This is a syndicated post from On This Rock. [Read the original article...]
1) It was such a relief to see Catholicism portrayed in a positive light! A merciful monsignor in the film’s opening scenes, the compassion of a group of nuns throughout, and characters spending time in front of, and putting into action, the crucifix.
2) I went to the movie with a bunch of young adults, mostly it looked like boyfriends dragged their by their girlfriends, the point being it wasn’t like I was at the film with a bunch of people who you would expect to see at a movie like this.
I bring this up to note that for nearly three hours you could have heard a pin drop in the theater. I’ve been to a lot of movies, and I have NEVER seen anything like that. It was almost like people recognized they were in the presence of beauty, and that they were being silent out of respect.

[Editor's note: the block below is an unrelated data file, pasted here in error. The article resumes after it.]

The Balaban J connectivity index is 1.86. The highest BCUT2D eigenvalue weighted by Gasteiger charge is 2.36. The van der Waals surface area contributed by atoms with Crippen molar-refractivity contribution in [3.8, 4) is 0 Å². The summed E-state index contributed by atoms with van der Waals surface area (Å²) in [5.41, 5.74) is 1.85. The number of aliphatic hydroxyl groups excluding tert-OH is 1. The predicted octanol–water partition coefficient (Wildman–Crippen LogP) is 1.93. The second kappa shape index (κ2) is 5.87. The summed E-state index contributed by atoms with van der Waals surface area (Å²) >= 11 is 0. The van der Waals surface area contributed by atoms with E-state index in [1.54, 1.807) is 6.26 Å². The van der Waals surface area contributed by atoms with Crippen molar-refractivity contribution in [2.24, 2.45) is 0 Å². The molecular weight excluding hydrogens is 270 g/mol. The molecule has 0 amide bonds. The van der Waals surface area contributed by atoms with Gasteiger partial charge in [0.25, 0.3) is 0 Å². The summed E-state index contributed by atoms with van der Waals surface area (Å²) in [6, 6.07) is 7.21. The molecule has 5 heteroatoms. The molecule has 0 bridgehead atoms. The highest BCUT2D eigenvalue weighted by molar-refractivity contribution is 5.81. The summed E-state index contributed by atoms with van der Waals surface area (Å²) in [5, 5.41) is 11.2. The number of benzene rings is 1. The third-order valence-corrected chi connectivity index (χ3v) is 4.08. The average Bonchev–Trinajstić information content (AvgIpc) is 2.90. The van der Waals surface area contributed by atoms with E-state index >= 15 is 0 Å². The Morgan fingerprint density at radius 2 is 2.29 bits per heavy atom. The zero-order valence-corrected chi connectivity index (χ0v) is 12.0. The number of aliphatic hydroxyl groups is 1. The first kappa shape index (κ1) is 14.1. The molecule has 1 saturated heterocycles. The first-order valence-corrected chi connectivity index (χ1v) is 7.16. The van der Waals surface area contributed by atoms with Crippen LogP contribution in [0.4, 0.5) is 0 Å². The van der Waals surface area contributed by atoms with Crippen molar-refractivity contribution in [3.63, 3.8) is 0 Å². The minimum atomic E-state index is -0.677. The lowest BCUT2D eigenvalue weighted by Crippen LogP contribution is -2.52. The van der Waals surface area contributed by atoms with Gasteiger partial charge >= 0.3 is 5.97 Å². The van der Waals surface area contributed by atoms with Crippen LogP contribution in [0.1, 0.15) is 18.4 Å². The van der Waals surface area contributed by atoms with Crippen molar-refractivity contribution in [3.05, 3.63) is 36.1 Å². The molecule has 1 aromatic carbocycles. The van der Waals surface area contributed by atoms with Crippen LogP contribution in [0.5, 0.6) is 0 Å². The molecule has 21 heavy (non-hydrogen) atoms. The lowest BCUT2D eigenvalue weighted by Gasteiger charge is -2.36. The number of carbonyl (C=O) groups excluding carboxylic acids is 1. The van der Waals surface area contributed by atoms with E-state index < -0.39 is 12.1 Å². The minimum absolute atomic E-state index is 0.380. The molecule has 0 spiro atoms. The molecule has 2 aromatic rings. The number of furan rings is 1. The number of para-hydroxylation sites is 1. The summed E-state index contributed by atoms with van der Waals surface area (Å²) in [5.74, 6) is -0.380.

3) This same theater of mostly young adults actually APPLAUDED when the film was over. I’ve been to the midnight showings of Star Wars movies, Lord of the Rings movies, and Harry Potter movies – despite the rabidity of those fan bases, when those movies ended, no one applauded, but there was something about Les Mis that elicited the applause of most of the audience.
4) The movie is long, but I think it seems longer because there is so much tension in the film. My only request would have been more humor or more relief from the tension. That being said, I was shocked in a good way by the two comedic performances by Sacha Baron Cohen and Helena Bonham Carter.
5) One of my favorite books, A River Runs Through It, has the following dialogue between a father and son about a dead son/brother who was had turned fishing into an art form:
“I’ve told you all I know. If you push me far enough, all I really know is that he was a fine fisherman.”
“You know more than that,” my father said. “He was beautiful.”
The film had amazing acting, music, etc., but it was more than just a film, it was beautiful.
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